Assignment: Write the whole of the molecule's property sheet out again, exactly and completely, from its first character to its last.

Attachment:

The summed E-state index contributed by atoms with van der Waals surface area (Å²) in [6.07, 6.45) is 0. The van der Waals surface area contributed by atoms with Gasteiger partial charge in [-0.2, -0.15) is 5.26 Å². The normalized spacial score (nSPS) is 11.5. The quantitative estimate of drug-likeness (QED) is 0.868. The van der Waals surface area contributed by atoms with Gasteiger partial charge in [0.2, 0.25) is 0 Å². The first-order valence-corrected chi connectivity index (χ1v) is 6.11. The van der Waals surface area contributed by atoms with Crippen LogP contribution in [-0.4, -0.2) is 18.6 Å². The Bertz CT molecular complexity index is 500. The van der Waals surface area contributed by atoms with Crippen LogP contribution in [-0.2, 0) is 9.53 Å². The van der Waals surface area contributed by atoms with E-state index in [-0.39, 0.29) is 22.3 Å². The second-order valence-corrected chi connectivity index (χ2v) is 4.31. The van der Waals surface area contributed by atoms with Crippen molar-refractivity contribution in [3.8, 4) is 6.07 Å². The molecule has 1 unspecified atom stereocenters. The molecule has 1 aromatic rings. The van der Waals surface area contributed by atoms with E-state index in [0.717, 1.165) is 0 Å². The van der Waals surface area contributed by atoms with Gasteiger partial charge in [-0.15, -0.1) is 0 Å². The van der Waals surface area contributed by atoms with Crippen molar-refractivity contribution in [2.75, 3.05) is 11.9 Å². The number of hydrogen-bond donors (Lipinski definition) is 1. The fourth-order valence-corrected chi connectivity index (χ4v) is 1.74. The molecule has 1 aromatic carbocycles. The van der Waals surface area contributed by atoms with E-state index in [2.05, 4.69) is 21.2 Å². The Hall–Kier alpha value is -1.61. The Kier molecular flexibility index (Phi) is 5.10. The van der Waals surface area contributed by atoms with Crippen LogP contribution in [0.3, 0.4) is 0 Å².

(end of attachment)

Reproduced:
The summed E-state index contributed by atoms with van der Waals surface area (Å²) in [6.07, 6.45) is 0. The van der Waals surface area contributed by atoms with Gasteiger partial charge in [-0.2, -0.15) is 5.26 Å². The normalized spacial score (nSPS) is 11.5. The quantitative estimate of drug-likeness (QED) is 0.868. The van der Waals surface area contributed by atoms with Gasteiger partial charge in [0.2, 0.25) is 0 Å². The first-order valence-corrected chi connectivity index (χ1v) is 6.11. The van der Waals surface area contributed by atoms with Crippen LogP contribution in [-0.4, -0.2) is 18.6 Å². The Bertz CT molecular complexity index is 500. The van der Waals surface area contributed by atoms with Crippen LogP contribution in [-0.2, 0) is 9.53 Å². The van der Waals surface area contributed by atoms with E-state index in [-0.39, 0.29) is 22.3 Å². The second-order valence-corrected chi connectivity index (χ2v) is 4.31. The van der Waals surface area contributed by atoms with Crippen molar-refractivity contribution in [3.8, 4) is 6.07 Å². The molecule has 1 unspecified atom stereocenters. The molecule has 1 aromatic rings. The van der Waals surface area contributed by atoms with E-state index in [0.717, 1.165) is 0 Å². The van der Waals surface area contributed by atoms with Gasteiger partial charge in [-0.15, -0.1) is 0 Å². The van der Waals surface area contributed by atoms with Crippen molar-refractivity contribution in [2.75, 3.05) is 11.9 Å². The number of hydrogen-bond donors (Lipinski definition) is 1. The fourth-order valence-corrected chi connectivity index (χ4v) is 1.74. The molecule has 1 aromatic carbocycles. The van der Waals surface area contributed by atoms with E-state index in [2.05, 4.69) is 21.2 Å². The Hall–Kier alpha value is -1.61. The Kier molecular flexibility index (Phi) is 5.10. The van der Waals surface area contributed by atoms with Crippen LogP contribution in [0.3, 0.4) is 0 Å².